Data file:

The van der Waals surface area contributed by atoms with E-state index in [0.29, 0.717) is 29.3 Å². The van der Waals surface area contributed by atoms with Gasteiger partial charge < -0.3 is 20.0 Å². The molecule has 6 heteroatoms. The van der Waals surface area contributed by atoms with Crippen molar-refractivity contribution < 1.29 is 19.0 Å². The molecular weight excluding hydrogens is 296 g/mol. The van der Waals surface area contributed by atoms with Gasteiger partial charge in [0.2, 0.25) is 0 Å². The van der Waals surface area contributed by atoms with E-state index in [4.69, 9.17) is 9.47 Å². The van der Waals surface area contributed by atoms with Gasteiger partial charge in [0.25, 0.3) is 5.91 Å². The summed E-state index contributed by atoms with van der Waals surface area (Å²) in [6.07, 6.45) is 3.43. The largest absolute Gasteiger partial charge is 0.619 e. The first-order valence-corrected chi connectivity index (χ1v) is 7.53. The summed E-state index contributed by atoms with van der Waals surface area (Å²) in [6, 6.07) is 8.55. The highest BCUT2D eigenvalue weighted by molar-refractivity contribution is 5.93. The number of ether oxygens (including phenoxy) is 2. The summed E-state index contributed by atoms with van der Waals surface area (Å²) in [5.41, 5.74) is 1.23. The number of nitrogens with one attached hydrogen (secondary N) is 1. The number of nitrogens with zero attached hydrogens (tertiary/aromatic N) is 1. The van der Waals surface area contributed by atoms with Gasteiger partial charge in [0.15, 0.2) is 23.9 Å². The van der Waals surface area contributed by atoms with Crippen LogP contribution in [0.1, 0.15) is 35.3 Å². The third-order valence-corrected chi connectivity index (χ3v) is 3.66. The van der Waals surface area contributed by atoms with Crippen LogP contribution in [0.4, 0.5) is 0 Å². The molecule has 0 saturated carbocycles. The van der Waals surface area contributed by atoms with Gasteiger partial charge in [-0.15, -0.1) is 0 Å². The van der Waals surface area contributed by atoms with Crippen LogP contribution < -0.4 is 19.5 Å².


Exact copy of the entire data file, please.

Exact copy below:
The van der Waals surface area contributed by atoms with E-state index in [0.29, 0.717) is 29.3 Å². The van der Waals surface area contributed by atoms with Gasteiger partial charge < -0.3 is 20.0 Å². The molecule has 6 heteroatoms. The van der Waals surface area contributed by atoms with Crippen molar-refractivity contribution < 1.29 is 19.0 Å². The molecular weight excluding hydrogens is 296 g/mol. The van der Waals surface area contributed by atoms with Gasteiger partial charge in [0.2, 0.25) is 0 Å². The van der Waals surface area contributed by atoms with E-state index in [4.69, 9.17) is 9.47 Å². The van der Waals surface area contributed by atoms with Gasteiger partial charge in [0.25, 0.3) is 5.91 Å². The summed E-state index contributed by atoms with van der Waals surface area (Å²) in [6.07, 6.45) is 3.43. The largest absolute Gasteiger partial charge is 0.619 e. The first-order valence-corrected chi connectivity index (χ1v) is 7.53. The summed E-state index contributed by atoms with van der Waals surface area (Å²) in [6, 6.07) is 8.55. The highest BCUT2D eigenvalue weighted by molar-refractivity contribution is 5.93. The number of ether oxygens (including phenoxy) is 2. The summed E-state index contributed by atoms with van der Waals surface area (Å²) in [5.41, 5.74) is 1.23. The number of nitrogens with one attached hydrogen (secondary N) is 1. The number of nitrogens with zero attached hydrogens (tertiary/aromatic N) is 1. The van der Waals surface area contributed by atoms with Gasteiger partial charge in [0.15, 0.2) is 23.9 Å². The van der Waals surface area contributed by atoms with Crippen LogP contribution in [0.1, 0.15) is 35.3 Å². The third-order valence-corrected chi connectivity index (χ3v) is 3.66. The van der Waals surface area contributed by atoms with Crippen LogP contribution in [0.4, 0.5) is 0 Å². The molecule has 0 saturated carbocycles. The van der Waals surface area contributed by atoms with Gasteiger partial charge in [-0.15, -0.1) is 0 Å². The van der Waals surface area contributed by atoms with Crippen LogP contribution < -0.4 is 19.5 Å².